Territory Stories

Debates Day 1 - Tuesday 23 May 1995



Debates Day 1 - Tuesday 23 May 1995

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Parliamentary Record 11


Debates for 7th Assembly 1994 - 1997; ParliamentNT; Parliamentary Record; 7th Assembly 1994 - 1997




Made available by the Legislative Assembly of the Northern Territory





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Legislative Assembly of the Northern Territory

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Attribution International 4.0 (CC BY 4.0)

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Legislative Assembly of the Northern Territory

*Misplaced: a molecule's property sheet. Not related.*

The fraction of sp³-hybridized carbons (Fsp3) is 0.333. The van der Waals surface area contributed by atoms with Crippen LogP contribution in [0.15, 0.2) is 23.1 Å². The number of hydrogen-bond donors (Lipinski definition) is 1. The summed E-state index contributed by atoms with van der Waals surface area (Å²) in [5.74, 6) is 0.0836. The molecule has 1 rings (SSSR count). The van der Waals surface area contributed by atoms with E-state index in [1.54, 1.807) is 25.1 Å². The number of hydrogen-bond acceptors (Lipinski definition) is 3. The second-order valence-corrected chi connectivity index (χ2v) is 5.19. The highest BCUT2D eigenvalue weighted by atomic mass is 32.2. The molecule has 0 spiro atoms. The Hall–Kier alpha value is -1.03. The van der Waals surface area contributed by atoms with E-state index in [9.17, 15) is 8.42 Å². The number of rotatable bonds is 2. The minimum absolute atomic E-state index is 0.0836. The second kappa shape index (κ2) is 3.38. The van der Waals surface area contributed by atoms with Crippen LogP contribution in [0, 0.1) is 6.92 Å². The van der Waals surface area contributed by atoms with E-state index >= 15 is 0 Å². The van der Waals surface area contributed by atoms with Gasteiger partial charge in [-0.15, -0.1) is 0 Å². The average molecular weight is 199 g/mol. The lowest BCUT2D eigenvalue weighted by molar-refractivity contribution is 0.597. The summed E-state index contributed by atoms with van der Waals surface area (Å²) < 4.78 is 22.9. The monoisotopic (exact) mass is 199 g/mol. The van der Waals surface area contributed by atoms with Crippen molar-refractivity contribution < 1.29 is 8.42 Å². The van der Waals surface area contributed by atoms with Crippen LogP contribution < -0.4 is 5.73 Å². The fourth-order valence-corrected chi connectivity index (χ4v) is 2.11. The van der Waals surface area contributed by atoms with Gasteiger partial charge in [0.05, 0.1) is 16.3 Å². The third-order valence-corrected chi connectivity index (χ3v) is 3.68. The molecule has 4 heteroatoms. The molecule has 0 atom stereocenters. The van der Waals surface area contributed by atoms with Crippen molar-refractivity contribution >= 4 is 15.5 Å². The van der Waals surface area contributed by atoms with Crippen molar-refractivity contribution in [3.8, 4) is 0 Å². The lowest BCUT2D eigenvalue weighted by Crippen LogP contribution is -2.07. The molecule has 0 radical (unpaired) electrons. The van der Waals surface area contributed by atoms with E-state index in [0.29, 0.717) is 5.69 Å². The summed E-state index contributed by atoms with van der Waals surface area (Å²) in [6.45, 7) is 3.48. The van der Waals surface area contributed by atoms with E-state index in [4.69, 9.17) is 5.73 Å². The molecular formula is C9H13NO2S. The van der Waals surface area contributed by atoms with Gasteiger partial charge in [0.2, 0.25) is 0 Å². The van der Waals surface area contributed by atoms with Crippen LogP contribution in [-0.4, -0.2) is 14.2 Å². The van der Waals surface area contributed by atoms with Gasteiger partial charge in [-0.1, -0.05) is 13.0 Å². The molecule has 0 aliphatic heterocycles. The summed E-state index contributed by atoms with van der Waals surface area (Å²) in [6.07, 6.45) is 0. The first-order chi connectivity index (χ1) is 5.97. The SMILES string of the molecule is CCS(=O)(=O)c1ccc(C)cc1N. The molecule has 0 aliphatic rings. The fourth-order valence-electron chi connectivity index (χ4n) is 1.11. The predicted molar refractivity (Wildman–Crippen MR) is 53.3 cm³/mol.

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DEBATES - Tuesday 23 May 1995 In your summing up of the second-reading debate, you confused 2 important issues. One of them is merits review. That is the type of thing that the Commonwealth Administrative Appeals Tribunal does where it places itself in the shoes of the decision-maker and substitutes its decision for his. The Ombudsman does not do that and does not have that kind of power. M r Perron: I agree. M r BELL: All he has is the power to eyeball a public service decision-maker and ask why they did what they did, end of the story. He can then make a report to parliament that is privileged against an action in defamation - for example, he can say what the DPP or the Secretary of the Department for Health and Community Services said and detail the outcome. He does not have a determining function. M r Perron: I agree, and I do not think that he should have. M r BELL: That is all I have to say about this section. I disagree fundamentally with it. M r EDE: Mr Chairman, this relates basically to the powers of the DPP to act, and the power of the Ombudsman to oversight his actions in that regard. In another jurisdiction at the moment, there is a series of very public cases that are proceeding in relation to the DPP and whether that officer did, did not, should or should not have taken various people to court, be they relations or otherwise. In some of those cases, it is not a matter of being a top flight lawyer or being able to cite whether the correct process was followed. If somebody is deciding whether they will or will not take their own son through the courts as a result of some action, the public is not asking necessarily for the very finest points of law to be studied in relation to the evidence to determine whether the decision taken was the correct one. The public wants to know whether the person was influenced by the fact that it was their son. They simply want a person to say that, in terms of an ordinary judgment, the decision not to proceed was fair and reasonable. That is what we are losing in this regard. Each time we try to clarify something in this regard, it should not be narrowing. However, that is what is being done here. Because there is a problem with clarification, you have decided to deal with that by narrowing the powers of the Ombudsman. That concerns me in the first instance because I do not see how your interpretation of the powers of the Attorney-General, in one regard at least, stacks up against what you said the legislation was. You said that he does not have the power to tell the DPP what he will do, but he has the power to act himself. M r Perron: Yes. M r EDE: How can that be when you say that he has the power either to proceed with a case or to stop a case proceeding? How can he have the power to stop a case proceeding? Presumably that case goes through the DPP process and therefore how can the Attorney-General prevent it proceeding without giving the DPP an order to stop the prosecution? The 2 must come into conflict. Consequently, I do not believe that part of it works in relation to stopping an action from proceeding. These are often issues on which the public wants only the straight gaze of the ordinary person. That is the case most of the time, and certainly it has been during the period that I have been involved on this. 3594